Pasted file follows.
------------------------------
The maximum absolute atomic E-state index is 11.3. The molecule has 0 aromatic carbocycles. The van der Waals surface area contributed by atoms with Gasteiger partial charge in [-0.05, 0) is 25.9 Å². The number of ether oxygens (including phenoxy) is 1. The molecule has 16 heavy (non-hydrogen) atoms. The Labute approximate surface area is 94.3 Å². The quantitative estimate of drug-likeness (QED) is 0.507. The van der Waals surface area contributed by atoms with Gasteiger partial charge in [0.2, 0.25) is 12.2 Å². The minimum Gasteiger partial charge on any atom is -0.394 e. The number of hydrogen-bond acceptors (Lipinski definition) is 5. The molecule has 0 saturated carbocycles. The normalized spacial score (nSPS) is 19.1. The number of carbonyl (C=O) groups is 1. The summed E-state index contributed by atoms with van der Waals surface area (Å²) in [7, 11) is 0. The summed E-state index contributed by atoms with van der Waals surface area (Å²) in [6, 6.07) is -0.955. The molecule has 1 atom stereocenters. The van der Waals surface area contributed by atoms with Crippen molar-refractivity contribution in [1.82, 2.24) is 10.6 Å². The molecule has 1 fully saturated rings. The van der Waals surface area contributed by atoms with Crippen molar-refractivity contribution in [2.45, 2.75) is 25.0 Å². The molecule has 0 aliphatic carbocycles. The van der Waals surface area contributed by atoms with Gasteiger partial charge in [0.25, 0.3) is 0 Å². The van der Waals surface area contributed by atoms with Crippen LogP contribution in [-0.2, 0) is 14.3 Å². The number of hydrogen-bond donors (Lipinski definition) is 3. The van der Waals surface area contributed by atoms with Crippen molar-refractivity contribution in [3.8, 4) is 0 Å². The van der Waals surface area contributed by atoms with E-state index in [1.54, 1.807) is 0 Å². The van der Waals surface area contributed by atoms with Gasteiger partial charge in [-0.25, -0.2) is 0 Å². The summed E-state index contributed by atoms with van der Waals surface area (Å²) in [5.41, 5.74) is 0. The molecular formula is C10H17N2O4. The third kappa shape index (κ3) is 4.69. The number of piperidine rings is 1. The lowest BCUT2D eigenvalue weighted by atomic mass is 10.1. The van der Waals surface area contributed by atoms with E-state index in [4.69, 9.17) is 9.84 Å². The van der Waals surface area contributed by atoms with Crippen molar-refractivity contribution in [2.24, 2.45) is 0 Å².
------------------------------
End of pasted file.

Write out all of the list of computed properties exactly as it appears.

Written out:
The maximum absolute atomic E-state index is 11.3. The molecule has 0 aromatic carbocycles. The van der Waals surface area contributed by atoms with Gasteiger partial charge in [-0.05, 0) is 25.9 Å². The number of ether oxygens (including phenoxy) is 1. The molecule has 16 heavy (non-hydrogen) atoms. The Labute approximate surface area is 94.3 Å². The quantitative estimate of drug-likeness (QED) is 0.507. The van der Waals surface area contributed by atoms with Gasteiger partial charge in [0.2, 0.25) is 12.2 Å². The minimum Gasteiger partial charge on any atom is -0.394 e. The number of hydrogen-bond acceptors (Lipinski definition) is 5. The molecule has 0 saturated carbocycles. The normalized spacial score (nSPS) is 19.1. The number of carbonyl (C=O) groups is 1. The summed E-state index contributed by atoms with van der Waals surface area (Å²) in [7, 11) is 0. The summed E-state index contributed by atoms with van der Waals surface area (Å²) in [6, 6.07) is -0.955. The molecule has 1 atom stereocenters. The van der Waals surface area contributed by atoms with Crippen molar-refractivity contribution in [1.82, 2.24) is 10.6 Å². The molecule has 1 fully saturated rings. The van der Waals surface area contributed by atoms with Crippen molar-refractivity contribution in [2.45, 2.75) is 25.0 Å². The molecule has 0 aliphatic carbocycles. The van der Waals surface area contributed by atoms with Gasteiger partial charge in [0.25, 0.3) is 0 Å². The van der Waals surface area contributed by atoms with Crippen LogP contribution in [-0.2, 0) is 14.3 Å². The number of hydrogen-bond donors (Lipinski definition) is 3. The van der Waals surface area contributed by atoms with Crippen molar-refractivity contribution in [3.8, 4) is 0 Å². The van der Waals surface area contributed by atoms with E-state index in [1.54, 1.807) is 0 Å². The van der Waals surface area contributed by atoms with Gasteiger partial charge in [-0.25, -0.2) is 0 Å². The summed E-state index contributed by atoms with van der Waals surface area (Å²) in [5.41, 5.74) is 0. The molecular formula is C10H17N2O4. The third kappa shape index (κ3) is 4.69. The number of piperidine rings is 1. The lowest BCUT2D eigenvalue weighted by atomic mass is 10.1. The van der Waals surface area contributed by atoms with E-state index in [4.69, 9.17) is 9.84 Å². The van der Waals surface area contributed by atoms with Crippen molar-refractivity contribution in [2.24, 2.45) is 0 Å².